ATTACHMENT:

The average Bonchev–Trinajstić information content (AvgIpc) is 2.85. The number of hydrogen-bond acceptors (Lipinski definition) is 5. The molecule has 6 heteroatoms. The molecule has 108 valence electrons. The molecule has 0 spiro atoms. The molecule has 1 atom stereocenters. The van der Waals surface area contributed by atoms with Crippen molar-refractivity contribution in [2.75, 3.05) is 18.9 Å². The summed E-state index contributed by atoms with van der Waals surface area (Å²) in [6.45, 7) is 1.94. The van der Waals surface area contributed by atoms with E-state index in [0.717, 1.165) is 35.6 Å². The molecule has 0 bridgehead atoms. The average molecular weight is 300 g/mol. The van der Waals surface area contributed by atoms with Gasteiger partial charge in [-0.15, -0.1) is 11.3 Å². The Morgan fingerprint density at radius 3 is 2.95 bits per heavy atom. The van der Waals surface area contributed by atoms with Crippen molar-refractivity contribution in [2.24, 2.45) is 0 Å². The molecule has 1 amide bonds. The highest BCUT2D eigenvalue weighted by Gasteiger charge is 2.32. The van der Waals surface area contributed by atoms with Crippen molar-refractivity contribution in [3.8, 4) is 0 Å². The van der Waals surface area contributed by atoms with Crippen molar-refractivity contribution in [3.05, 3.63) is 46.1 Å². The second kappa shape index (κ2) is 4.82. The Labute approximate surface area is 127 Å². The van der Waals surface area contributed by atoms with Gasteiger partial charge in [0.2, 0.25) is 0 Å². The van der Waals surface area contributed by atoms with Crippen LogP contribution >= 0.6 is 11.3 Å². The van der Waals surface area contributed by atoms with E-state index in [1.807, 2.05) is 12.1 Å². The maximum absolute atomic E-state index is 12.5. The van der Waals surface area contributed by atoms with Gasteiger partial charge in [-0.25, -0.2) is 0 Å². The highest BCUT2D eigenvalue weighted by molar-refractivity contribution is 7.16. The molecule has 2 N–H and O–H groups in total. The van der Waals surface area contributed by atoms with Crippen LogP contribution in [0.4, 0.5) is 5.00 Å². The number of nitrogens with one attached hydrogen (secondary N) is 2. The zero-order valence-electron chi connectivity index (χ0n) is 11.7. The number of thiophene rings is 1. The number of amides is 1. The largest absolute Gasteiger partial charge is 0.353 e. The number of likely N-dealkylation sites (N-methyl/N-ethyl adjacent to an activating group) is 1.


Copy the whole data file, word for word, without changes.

The average Bonchev–Trinajstić information content (AvgIpc) is 2.85. The number of hydrogen-bond acceptors (Lipinski definition) is 5. The molecule has 6 heteroatoms. The molecule has 108 valence electrons. The molecule has 0 spiro atoms. The molecule has 1 atom stereocenters. The van der Waals surface area contributed by atoms with Crippen molar-refractivity contribution in [2.75, 3.05) is 18.9 Å². The summed E-state index contributed by atoms with van der Waals surface area (Å²) in [6.45, 7) is 1.94. The van der Waals surface area contributed by atoms with E-state index in [0.717, 1.165) is 35.6 Å². The molecule has 0 bridgehead atoms. The average molecular weight is 300 g/mol. The van der Waals surface area contributed by atoms with Gasteiger partial charge in [-0.15, -0.1) is 11.3 Å². The Morgan fingerprint density at radius 3 is 2.95 bits per heavy atom. The van der Waals surface area contributed by atoms with Crippen molar-refractivity contribution in [2.24, 2.45) is 0 Å². The molecule has 1 amide bonds. The highest BCUT2D eigenvalue weighted by Gasteiger charge is 2.32. The van der Waals surface area contributed by atoms with Crippen molar-refractivity contribution in [3.8, 4) is 0 Å². The van der Waals surface area contributed by atoms with Crippen molar-refractivity contribution in [3.05, 3.63) is 46.1 Å². The second kappa shape index (κ2) is 4.82. The Labute approximate surface area is 127 Å². The van der Waals surface area contributed by atoms with Gasteiger partial charge in [0.2, 0.25) is 0 Å². The van der Waals surface area contributed by atoms with Crippen LogP contribution >= 0.6 is 11.3 Å². The van der Waals surface area contributed by atoms with E-state index in [1.807, 2.05) is 12.1 Å². The maximum absolute atomic E-state index is 12.5. The van der Waals surface area contributed by atoms with Gasteiger partial charge in [-0.25, -0.2) is 0 Å². The highest BCUT2D eigenvalue weighted by molar-refractivity contribution is 7.16. The molecule has 2 N–H and O–H groups in total. The van der Waals surface area contributed by atoms with Crippen LogP contribution in [0.4, 0.5) is 5.00 Å². The number of nitrogens with one attached hydrogen (secondary N) is 2. The zero-order valence-electron chi connectivity index (χ0n) is 11.7. The number of thiophene rings is 1. The number of amides is 1. The largest absolute Gasteiger partial charge is 0.353 e. The number of likely N-dealkylation sites (N-methyl/N-ethyl adjacent to an activating group) is 1.